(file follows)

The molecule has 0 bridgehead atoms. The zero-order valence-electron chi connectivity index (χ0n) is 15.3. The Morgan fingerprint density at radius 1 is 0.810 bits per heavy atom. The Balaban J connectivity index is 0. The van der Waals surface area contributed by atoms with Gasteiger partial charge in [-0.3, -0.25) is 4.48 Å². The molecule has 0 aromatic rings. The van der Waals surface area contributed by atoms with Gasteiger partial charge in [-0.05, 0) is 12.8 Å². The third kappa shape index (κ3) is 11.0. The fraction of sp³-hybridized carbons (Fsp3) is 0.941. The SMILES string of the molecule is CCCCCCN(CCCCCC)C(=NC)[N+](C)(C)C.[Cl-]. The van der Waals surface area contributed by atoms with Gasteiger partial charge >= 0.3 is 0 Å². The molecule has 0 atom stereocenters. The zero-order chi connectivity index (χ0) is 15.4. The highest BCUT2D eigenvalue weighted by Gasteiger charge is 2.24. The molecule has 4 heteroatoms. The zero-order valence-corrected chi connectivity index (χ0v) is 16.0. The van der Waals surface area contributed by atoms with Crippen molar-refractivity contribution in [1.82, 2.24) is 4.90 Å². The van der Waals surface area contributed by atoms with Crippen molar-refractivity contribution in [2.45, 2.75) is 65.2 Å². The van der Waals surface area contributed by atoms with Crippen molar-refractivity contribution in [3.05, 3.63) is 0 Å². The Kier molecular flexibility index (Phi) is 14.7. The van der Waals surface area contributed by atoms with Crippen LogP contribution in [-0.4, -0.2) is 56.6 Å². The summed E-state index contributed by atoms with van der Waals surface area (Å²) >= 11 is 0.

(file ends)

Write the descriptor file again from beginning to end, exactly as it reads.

The molecule has 0 bridgehead atoms. The zero-order valence-electron chi connectivity index (χ0n) is 15.3. The Morgan fingerprint density at radius 1 is 0.810 bits per heavy atom. The Balaban J connectivity index is 0. The van der Waals surface area contributed by atoms with Gasteiger partial charge in [-0.3, -0.25) is 4.48 Å². The molecule has 0 aromatic rings. The van der Waals surface area contributed by atoms with Gasteiger partial charge in [-0.05, 0) is 12.8 Å². The third kappa shape index (κ3) is 11.0. The fraction of sp³-hybridized carbons (Fsp3) is 0.941. The SMILES string of the molecule is CCCCCCN(CCCCCC)C(=NC)[N+](C)(C)C.[Cl-]. The van der Waals surface area contributed by atoms with Gasteiger partial charge >= 0.3 is 0 Å². The molecule has 0 atom stereocenters. The zero-order chi connectivity index (χ0) is 15.4. The highest BCUT2D eigenvalue weighted by Gasteiger charge is 2.24. The molecule has 4 heteroatoms. The zero-order valence-corrected chi connectivity index (χ0v) is 16.0. The van der Waals surface area contributed by atoms with Crippen molar-refractivity contribution in [1.82, 2.24) is 4.90 Å². The van der Waals surface area contributed by atoms with Crippen molar-refractivity contribution in [2.45, 2.75) is 65.2 Å². The van der Waals surface area contributed by atoms with Crippen molar-refractivity contribution in [3.05, 3.63) is 0 Å². The Kier molecular flexibility index (Phi) is 14.7. The van der Waals surface area contributed by atoms with Crippen LogP contribution in [-0.4, -0.2) is 56.6 Å². The summed E-state index contributed by atoms with van der Waals surface area (Å²) >= 11 is 0.